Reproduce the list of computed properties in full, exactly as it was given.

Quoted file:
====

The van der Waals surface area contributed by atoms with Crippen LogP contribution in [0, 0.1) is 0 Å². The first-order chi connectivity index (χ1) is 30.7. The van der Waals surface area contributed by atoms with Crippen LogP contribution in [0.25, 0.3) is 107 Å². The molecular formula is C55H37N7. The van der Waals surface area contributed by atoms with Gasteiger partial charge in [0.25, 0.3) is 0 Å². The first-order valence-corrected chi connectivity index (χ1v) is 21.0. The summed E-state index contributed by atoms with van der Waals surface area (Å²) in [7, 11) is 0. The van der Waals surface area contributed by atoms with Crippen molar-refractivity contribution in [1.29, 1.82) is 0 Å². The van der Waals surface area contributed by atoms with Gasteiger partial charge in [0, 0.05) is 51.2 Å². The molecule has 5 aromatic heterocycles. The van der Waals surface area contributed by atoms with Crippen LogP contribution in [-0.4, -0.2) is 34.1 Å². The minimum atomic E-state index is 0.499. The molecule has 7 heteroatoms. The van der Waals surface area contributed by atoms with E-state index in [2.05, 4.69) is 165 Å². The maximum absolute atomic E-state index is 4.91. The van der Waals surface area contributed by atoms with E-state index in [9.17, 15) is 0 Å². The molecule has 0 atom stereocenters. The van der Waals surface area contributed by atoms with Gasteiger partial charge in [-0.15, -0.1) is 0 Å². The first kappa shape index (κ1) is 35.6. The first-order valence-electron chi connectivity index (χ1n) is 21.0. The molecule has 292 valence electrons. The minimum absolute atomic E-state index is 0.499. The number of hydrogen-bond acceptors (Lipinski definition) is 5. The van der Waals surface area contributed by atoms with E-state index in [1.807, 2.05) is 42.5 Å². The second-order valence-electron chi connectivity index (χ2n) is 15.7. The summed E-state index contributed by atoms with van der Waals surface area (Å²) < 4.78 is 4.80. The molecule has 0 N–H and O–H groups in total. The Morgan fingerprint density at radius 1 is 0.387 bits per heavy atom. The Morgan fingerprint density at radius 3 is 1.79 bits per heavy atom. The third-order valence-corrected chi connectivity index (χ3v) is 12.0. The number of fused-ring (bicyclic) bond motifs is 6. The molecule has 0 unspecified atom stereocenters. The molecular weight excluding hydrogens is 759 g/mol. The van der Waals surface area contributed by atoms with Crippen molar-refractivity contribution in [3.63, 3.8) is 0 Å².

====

The van der Waals surface area contributed by atoms with Crippen LogP contribution in [0, 0.1) is 0 Å². The first-order chi connectivity index (χ1) is 30.7. The van der Waals surface area contributed by atoms with Crippen LogP contribution in [0.25, 0.3) is 107 Å². The molecular formula is C55H37N7. The van der Waals surface area contributed by atoms with Gasteiger partial charge in [0.25, 0.3) is 0 Å². The first-order valence-corrected chi connectivity index (χ1v) is 21.0. The summed E-state index contributed by atoms with van der Waals surface area (Å²) in [7, 11) is 0. The van der Waals surface area contributed by atoms with Crippen molar-refractivity contribution in [1.29, 1.82) is 0 Å². The van der Waals surface area contributed by atoms with Gasteiger partial charge in [0, 0.05) is 51.2 Å². The molecule has 5 aromatic heterocycles. The van der Waals surface area contributed by atoms with Crippen LogP contribution in [-0.4, -0.2) is 34.1 Å². The minimum atomic E-state index is 0.499. The molecule has 7 heteroatoms. The van der Waals surface area contributed by atoms with E-state index in [2.05, 4.69) is 165 Å². The maximum absolute atomic E-state index is 4.91. The van der Waals surface area contributed by atoms with E-state index in [9.17, 15) is 0 Å². The molecule has 0 atom stereocenters. The van der Waals surface area contributed by atoms with Gasteiger partial charge in [-0.15, -0.1) is 0 Å². The first kappa shape index (κ1) is 35.6. The first-order valence-electron chi connectivity index (χ1n) is 21.0. The molecule has 292 valence electrons. The minimum absolute atomic E-state index is 0.499. The number of hydrogen-bond acceptors (Lipinski definition) is 5. The van der Waals surface area contributed by atoms with E-state index in [1.807, 2.05) is 42.5 Å². The second-order valence-electron chi connectivity index (χ2n) is 15.7. The summed E-state index contributed by atoms with van der Waals surface area (Å²) < 4.78 is 4.80. The molecule has 0 N–H and O–H groups in total. The Morgan fingerprint density at radius 1 is 0.387 bits per heavy atom. The Morgan fingerprint density at radius 3 is 1.79 bits per heavy atom. The third-order valence-corrected chi connectivity index (χ3v) is 12.0. The number of fused-ring (bicyclic) bond motifs is 6. The molecule has 0 unspecified atom stereocenters. The molecular weight excluding hydrogens is 759 g/mol. The van der Waals surface area contributed by atoms with Crippen molar-refractivity contribution in [3.63, 3.8) is 0 Å².